Well, we’re going to arrest him, of course.
But, let us step back a moment. Before you’ve gone into that search, your SIO (Senior Investigating Officer) will have recorded an arrest strategy in their policy log, in the eventuality that you come across your suspected offended.
This will cover all the grounds for arrest, which you will need when you turn up with him (or her) at the custody block because the custody sergeant will not authorise detention if you do not have reasonable grounds for your arrest. In custody, they are God. Everything that happens in there – the hammer falls on their head.
So, you need some evidence by this point. Some of their DNA needs to have turned up on your murder victim for instance and you have a statement from a witness saying they were seen arguing violently only an hour before time of death. This doesn’t mean the person killed your victim. The DNA could have got on your victim during the violent argument and your suspected offender walked away with someone else coming along and killing your victim afterward. But it is enough to place your suspect there. Enough for an arrest to interview, for them to have to account for the facts. This person is likely to be your main suspect, but you can work your way around some situations – as I’ve shown – if you want to lay a few red herrings, when writing.
DNA is seen as the gold standard, but it also has to have context applied to it. So, what is the DNA we’re talking about and where is it? How long could it have been there? What methods could it have got there by?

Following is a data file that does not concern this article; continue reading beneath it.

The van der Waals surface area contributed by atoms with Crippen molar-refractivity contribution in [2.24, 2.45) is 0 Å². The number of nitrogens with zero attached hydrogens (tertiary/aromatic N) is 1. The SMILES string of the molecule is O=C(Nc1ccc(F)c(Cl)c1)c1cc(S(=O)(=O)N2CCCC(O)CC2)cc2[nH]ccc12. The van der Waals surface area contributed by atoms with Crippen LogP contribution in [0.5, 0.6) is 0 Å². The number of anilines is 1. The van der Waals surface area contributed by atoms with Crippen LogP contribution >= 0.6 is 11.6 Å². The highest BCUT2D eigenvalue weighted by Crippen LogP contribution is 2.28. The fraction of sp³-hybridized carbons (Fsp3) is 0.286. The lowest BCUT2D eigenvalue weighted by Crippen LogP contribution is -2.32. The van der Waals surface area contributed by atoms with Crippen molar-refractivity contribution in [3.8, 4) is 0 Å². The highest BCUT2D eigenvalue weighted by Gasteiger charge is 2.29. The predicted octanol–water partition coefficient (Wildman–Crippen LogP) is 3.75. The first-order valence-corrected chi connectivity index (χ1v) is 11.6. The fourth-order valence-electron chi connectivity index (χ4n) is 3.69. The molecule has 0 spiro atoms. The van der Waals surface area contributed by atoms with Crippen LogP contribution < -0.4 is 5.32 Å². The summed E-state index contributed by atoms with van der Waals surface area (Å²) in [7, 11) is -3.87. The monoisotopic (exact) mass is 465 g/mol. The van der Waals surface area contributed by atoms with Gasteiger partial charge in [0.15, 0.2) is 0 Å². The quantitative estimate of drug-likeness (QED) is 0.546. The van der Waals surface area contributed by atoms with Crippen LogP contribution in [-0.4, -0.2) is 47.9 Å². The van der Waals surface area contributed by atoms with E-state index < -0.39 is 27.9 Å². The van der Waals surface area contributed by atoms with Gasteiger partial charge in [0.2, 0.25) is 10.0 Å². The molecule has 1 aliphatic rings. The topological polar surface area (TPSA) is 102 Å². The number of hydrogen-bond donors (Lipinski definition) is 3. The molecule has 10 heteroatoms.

Back to your arrest. The words of arrest in the UK are; You are under arrest for (crime – if this is murder, you’d say murder 0f person) at (place) on (date).
Then you caution them.
You do not have to say anything, but it may harm your defence if you do not mention when questioned, something you later rely on in court. Anything you do say may be given in evidence.
If you fail to caution them anything they say is not admissible in court, so you have to say this. The exceptions to both of the above is if your offender is fighting with you. You can technically say to the person as you’re fighting to get them under control, ‘You’re nicked‘ if you knew they would understand that, but really, ‘You’re under arrest‘ will do because anything else is just too much. It’s still a legal arrest. You give them the rest of the information once you have control of them.
I hope this was helpful. Next time we’ll go through booking them into custody and the custody suit.
You’ll find the rest of the Writing Crime series Here.
If you have any questions you want answering in this series just let me know in the comments. Or if you want anything clarifying from this post, ask away in the comments.
Rebecca Bradley is a retired police detective who now writes the DI Hannah Robbins crime novels set in Nottingham, UK.